The name of the village, Upper Clatford, charmingly means, ‘Ford where the burdock
grows’. This immediately provides information about the area - there must a river
(for there to be a ford) and the local ecology supports the prolific growth of burdock
(a weed that grows in hedgerows and besides streams). Perhaps not so much information,
The village is centered on the River Anton (right) which is one of the four headwaters
that form the River Test which empties into Southampton Water. Upper Clatford is
two miles south of Andover.
Its backdrop is classic Hampshire landscape - green and rolling. No stark crags.
No bogs or marshes. No dense forests. The climate is dry but the shallow, meandering
Anton is constantly fed by the water table of the Salisbury Plain, which is to the
north. The area is a happy juxtaposition of flowing water, meadows, plough-land
and easy communications - just the kind of spot where a small community would settle.
All Saints parish church at Upper Clatford (left) dates from the twelth century and
has had several additions over the years. One consequence of these changes is that
a large section of the congregation cannot see the altar. Several of my family,
the Dees, Smarts and Dowlings were baptized, married and buried in this church.
Many of the buildings in the village from 1836 are still standing today - an echo
of bygone years. They include the Crook and Shears public house (below, and shown
on Tithe Map below) the name of which gives a clue to some of the local farming activity.
The Upper Clatford manorial Court Baron met irregularly at TheCrook and Shears.
Like so many of rural communities in the nineteenth century, Upper Clatford had its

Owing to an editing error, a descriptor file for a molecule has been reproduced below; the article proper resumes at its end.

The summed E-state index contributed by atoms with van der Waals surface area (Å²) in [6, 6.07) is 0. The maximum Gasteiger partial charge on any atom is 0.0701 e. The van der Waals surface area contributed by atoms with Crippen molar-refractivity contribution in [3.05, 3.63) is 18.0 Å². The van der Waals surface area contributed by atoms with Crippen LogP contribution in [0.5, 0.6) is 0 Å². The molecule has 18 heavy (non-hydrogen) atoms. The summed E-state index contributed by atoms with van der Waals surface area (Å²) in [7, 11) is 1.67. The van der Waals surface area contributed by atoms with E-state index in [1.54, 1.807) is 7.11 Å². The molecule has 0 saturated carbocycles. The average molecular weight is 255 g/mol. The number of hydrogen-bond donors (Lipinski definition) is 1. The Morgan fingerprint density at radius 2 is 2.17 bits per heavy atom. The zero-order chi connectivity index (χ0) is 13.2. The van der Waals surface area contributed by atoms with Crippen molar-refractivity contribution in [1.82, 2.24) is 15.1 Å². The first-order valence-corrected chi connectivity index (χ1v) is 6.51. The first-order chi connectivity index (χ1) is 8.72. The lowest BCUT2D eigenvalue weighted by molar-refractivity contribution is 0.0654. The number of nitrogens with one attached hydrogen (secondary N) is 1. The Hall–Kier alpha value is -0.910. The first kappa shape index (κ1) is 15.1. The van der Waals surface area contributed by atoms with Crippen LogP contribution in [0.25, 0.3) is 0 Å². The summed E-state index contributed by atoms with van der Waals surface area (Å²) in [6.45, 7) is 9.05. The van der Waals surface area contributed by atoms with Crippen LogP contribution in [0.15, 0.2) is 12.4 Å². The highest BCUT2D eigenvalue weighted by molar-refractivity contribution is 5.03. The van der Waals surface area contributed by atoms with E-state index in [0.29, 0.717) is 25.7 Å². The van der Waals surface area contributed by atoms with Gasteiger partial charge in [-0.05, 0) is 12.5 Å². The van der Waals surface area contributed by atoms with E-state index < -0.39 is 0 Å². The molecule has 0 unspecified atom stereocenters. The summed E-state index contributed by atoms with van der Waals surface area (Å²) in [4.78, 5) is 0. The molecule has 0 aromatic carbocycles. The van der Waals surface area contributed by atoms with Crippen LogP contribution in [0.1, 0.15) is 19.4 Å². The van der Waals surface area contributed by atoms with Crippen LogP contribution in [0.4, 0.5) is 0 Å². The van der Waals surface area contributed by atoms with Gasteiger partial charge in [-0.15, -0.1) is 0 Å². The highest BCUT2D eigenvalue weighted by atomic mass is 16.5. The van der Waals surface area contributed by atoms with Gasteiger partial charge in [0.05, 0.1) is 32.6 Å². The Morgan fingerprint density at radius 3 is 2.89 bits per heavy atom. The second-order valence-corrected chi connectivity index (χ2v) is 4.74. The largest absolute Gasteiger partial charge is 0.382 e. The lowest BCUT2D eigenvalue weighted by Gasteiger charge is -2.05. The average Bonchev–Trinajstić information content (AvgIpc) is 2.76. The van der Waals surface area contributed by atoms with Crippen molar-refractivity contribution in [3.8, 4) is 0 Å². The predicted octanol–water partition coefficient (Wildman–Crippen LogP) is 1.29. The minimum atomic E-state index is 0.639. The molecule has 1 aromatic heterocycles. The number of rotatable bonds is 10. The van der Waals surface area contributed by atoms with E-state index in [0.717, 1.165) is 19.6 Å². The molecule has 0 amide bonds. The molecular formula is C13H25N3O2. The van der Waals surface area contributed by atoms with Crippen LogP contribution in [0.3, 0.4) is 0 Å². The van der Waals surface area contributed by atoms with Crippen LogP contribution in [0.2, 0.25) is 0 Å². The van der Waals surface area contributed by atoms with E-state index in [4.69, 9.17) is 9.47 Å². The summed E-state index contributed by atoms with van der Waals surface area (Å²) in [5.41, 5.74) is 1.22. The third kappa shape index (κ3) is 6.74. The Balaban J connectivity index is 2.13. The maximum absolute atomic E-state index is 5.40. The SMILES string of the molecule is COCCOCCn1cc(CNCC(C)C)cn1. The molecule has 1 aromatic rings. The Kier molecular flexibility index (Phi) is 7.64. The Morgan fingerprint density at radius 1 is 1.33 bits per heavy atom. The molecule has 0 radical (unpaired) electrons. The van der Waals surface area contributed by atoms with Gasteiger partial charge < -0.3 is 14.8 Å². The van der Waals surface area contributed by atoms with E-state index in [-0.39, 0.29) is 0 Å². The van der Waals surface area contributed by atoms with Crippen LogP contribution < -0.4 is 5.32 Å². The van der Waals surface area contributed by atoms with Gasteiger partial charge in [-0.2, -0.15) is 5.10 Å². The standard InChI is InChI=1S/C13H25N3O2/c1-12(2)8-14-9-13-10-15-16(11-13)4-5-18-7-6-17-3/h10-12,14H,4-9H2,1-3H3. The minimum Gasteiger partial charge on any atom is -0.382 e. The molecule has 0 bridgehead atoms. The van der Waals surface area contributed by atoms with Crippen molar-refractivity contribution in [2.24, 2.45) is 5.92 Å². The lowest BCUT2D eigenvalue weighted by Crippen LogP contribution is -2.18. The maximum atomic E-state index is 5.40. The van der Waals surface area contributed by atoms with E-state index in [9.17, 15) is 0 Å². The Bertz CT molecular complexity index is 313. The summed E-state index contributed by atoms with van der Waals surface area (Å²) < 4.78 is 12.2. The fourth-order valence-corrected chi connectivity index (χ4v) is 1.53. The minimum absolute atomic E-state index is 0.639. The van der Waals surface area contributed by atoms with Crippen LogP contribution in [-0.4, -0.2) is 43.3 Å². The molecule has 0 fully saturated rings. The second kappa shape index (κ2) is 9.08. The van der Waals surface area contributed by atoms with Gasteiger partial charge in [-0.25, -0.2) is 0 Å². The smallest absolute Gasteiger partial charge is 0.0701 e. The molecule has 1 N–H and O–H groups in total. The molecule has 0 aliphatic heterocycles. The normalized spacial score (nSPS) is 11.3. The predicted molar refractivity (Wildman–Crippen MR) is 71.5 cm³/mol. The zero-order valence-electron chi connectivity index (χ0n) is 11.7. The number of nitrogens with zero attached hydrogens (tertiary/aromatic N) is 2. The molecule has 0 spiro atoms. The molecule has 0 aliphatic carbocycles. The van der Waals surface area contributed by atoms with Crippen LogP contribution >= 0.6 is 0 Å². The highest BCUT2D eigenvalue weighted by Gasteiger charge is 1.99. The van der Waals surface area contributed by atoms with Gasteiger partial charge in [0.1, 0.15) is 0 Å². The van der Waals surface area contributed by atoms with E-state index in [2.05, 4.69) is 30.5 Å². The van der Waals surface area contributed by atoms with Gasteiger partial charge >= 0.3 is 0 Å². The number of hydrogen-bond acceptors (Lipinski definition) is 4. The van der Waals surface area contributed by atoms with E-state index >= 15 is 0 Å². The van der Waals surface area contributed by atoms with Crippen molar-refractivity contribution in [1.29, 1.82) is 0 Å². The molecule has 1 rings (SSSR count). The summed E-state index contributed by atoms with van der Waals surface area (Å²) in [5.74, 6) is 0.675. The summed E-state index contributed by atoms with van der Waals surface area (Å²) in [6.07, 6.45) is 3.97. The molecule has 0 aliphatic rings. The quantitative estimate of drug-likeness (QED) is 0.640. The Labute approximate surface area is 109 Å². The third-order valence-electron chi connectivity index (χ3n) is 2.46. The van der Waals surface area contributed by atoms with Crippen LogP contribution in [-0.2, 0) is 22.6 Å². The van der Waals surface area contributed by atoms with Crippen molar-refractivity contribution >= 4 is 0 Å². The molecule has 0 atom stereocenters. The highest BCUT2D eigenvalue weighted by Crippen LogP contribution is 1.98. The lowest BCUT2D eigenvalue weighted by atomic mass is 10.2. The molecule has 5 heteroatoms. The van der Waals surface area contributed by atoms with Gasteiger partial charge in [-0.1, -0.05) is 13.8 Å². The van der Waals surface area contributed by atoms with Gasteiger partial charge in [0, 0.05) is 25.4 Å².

gentry, its farmers and its agricultural labourers. In 1851, there were ninety-one
‘Ag Labs’ included in a total work force of 256 men and women.
There was also the necessary sub-culture of trades which supported the farming fraternity
- the carpenters, wheelwrights, bakers and farriers.
Another waterway emerged at Upper Clatford at the end of the eighteenth century.
A canal was cut to Southampton which shadowed the course of the River Anton.
In the mid-1800s the canal was filled in. It was a ‘late’ canal and proved uneconomical.
A railway was built along it’s course soon afterwards but this was also a temporary
feature as it felt the effects of Dr Beeching’s remorseless axe in 1964.
In the mid-nineteenth century, many families moved from Upper Clatford into the cities
- Andover, Winchester, Southampton and London. They were probably forced into this
migration by the poor wages in Hampshire’s rural areas which sparked the Swing Riots
when labourers destroyed agricultural machines.
My last relative to live in the village was George Smart, a son of my great x3 grandfather
who died, unemployed, in the summer of 1874 in Clatford Street.
Left: some of the cottages along the main street which were standing in the nineteenth
The ‘Swing Riots’ of 1830-31 were the violent reaction of farm workers to threatened
cuts to their paltry pay and the effects of enclosure. The written demands of the
insurgents were signed, ‘Captain Swing’.
The rebellion sprung up in Kent and surged through southern and eastern England.
Hampshire and Wiltshire were the counties most affected – each seeing 208 incidents.
The rioters burnt ricks and barns, maimed cattle and destroyed machinery, which was
perceived to cause un-employment.
Upper Clatford experienced its own Swing Riot. On 20th November 1830, a mob of 300
armed with sticks and bludgeons assembled at Andover and, flying a flag, marched
to Upper Clatford in the late afternoon. Their target was Taskers foundry at Clatford
The foundry was founded in 1813 at a location that was near the river (which provided
power by a water wheel) and a canal (which was used to bring in raw materials). Taskers
made cast-iron ploughs and other agricultural implements and employed a large local
workforce for whom they built houses.
The owners, Robert and William Tasker, became aware that their factory might be attacked
and sent some of their workers to Andover to gather information. These remonstrated
with the plotters but failed to divert them.
The mob broke through the locked gates and, seizing material from the factory, began
an orgy of destruction, damaging the water wheel and crane as well as destroying
several manufacturing machines. They broke down the works walls, knocked off the
roof and smashed windows.
When the case came before the court, three ring leaders (including a man who had
come from the other side of London) were sentenced to death. Twenty others were transported.